Doorways to Peace

Among the most remarkable murals in Philadelphia is the one created for the forty-year-old Al-Aqsa Islamic Society in North Philadelphia. For the mosque’s 250 families, MAP became a means of addressing the mounting animosity they experienced as Muslims after 9/11. Members of the mosque chose to make over the whole exterior of their nondescript five-story brick building. It was a tremendous challenge, not only for the mosque but for the muralists. To begin with, Islamic law forbids the use of images of people and animals. Complicating matters, the MAP muralists were Joe Brenman, a Jew, and Cathleen Hughes, a Catholic. From the start, interreligious dialogue became a prerequisite for the artistic process, as did the mosque’s outreach to the wider community. According to Adab Ibrahim, Al-Aqsa’s community liaison, “building up trust was the key issue in this project.”

 

 

A curriculum was developed that brought together students from Al-Aqsa, a neighborhood public elementary school, and a private school to study the idea of peace in the Abrahamic traditions. The students’ visions made their way to the mural on the south side of the building, Doorways to Peace. Al-Aqsa also hosted community days for people from all over the city. Those visitors joined with mosque members to paint hundreds of tiles with the ninety-nine names of Allah. Some are painted with geometric shapes; others are lettered in Arabic and English. The tiles became part of the building’s colorful new façade, in the style of the great mosques of the Islamic world. According to Ibrahim, “Our community is now ready for other things. When you do these kinds of things, doors open.”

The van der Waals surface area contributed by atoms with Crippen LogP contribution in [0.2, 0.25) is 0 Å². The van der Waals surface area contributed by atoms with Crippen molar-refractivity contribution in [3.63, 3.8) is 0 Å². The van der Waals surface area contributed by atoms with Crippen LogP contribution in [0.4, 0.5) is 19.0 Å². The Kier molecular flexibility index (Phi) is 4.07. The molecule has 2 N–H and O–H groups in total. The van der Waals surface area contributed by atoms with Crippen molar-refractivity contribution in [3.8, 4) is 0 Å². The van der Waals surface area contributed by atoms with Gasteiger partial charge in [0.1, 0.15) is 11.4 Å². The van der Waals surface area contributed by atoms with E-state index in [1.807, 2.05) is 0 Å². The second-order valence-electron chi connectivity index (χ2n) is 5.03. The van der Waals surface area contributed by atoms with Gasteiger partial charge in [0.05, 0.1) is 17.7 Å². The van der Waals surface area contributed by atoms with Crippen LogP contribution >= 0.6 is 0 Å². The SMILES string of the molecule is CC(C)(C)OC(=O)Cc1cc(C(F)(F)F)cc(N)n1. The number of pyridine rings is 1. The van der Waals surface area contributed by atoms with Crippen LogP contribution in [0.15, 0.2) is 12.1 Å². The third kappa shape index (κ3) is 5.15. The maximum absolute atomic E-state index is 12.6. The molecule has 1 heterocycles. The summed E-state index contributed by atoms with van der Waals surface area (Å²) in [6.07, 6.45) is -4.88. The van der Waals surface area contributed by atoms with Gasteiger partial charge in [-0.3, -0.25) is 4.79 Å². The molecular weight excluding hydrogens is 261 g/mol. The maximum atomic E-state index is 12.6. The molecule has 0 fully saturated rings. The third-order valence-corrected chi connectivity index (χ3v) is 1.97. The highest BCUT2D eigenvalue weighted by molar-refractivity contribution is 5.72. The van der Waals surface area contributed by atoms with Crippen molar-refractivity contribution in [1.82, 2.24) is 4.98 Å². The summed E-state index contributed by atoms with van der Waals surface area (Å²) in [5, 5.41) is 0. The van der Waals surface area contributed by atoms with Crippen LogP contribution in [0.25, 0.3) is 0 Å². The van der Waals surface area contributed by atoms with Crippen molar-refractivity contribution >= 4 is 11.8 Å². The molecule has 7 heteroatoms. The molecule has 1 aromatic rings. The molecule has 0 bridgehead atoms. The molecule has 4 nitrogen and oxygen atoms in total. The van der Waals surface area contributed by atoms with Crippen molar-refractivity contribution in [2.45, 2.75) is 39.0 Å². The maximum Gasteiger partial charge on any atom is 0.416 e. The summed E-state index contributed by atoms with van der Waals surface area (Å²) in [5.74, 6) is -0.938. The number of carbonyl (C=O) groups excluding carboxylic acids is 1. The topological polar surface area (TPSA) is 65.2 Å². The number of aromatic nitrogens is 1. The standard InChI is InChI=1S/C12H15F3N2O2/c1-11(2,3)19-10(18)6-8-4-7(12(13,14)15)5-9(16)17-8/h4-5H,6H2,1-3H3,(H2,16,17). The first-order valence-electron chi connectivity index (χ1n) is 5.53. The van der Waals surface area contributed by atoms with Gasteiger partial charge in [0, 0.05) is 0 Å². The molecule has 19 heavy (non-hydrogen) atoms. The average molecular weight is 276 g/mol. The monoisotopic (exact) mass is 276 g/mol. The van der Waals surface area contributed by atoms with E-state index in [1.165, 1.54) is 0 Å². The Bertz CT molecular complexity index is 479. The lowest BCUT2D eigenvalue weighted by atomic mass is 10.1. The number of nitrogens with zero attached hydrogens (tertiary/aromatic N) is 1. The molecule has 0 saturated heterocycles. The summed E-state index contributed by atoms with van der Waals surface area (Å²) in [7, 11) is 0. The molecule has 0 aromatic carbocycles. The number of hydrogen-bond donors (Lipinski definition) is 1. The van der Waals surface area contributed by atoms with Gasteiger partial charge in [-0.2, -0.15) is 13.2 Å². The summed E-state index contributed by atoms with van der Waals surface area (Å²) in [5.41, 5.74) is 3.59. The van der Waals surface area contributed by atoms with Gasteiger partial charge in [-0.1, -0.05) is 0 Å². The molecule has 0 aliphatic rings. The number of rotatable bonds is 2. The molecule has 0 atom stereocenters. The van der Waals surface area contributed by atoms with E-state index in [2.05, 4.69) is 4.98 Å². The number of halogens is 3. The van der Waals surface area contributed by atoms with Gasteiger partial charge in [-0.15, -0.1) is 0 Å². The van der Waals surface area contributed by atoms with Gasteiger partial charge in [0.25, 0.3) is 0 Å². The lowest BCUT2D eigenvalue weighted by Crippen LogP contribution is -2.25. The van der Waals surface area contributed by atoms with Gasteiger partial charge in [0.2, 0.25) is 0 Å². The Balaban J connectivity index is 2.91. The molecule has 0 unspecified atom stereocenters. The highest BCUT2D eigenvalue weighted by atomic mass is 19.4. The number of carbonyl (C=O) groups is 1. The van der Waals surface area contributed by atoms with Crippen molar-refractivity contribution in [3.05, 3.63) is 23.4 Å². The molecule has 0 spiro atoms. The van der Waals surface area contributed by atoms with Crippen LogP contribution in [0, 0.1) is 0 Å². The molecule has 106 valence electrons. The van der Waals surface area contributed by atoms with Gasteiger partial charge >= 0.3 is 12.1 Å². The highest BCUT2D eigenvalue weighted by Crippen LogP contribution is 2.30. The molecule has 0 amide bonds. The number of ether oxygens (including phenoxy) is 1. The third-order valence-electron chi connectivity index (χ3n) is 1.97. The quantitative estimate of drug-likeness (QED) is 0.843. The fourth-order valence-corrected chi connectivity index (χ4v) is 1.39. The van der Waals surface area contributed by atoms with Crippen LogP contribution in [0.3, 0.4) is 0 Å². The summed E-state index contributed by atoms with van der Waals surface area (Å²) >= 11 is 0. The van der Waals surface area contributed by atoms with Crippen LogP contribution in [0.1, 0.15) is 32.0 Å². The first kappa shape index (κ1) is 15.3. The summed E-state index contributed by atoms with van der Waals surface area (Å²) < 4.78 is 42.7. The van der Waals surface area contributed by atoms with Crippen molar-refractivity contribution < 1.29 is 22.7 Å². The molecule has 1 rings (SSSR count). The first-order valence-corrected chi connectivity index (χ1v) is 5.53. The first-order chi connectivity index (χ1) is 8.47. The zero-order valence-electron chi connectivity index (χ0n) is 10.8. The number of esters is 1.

The Journey: From Vietnam to the U.S.

The diversity of Philadelphia’s faith traditions impressed me each time I discovered new murals. The Journey was created by Shira Walinksy, working with members of the Bo De Buddhist Temple in South Philadelphia. The congregation and high-school students from Philadelphia’s University of the Arts worked to depict the memories of the city’s Vietnamese community in this large mural. It illustrates the ten central values of Vietnamese culture, which in turn are used to frame a ship crossing the sea to safety. The image also sparked interest from the neighborhood’s Mexican residents, who contributed hand-painted tiles depicting episodes from their emigration in the mural’s lower left side (not pictured). When the finished mural was dedicated last April, MAP’s Jane Golden noted that as Philadelphia and its neighborhoods experience economic and social change, “We need to hold onto our stories, our traditions, and our pasts.... This mural is a way to create meaning in the lives of Philadelphians.”

 

 

The MAP murals suggest that Philadelphia’s many religious traditions are a rich resource for bringing hope to a desperate urban landscape. When I think of the murals, of their visual energy and of the collaboration they inspired, I can’t help seeing them as a sign of an inner-city reawakening.

Published in the 2008-01-18 issue: 
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Maureen H. O’Connell is assistant professor of theology at Fordham University.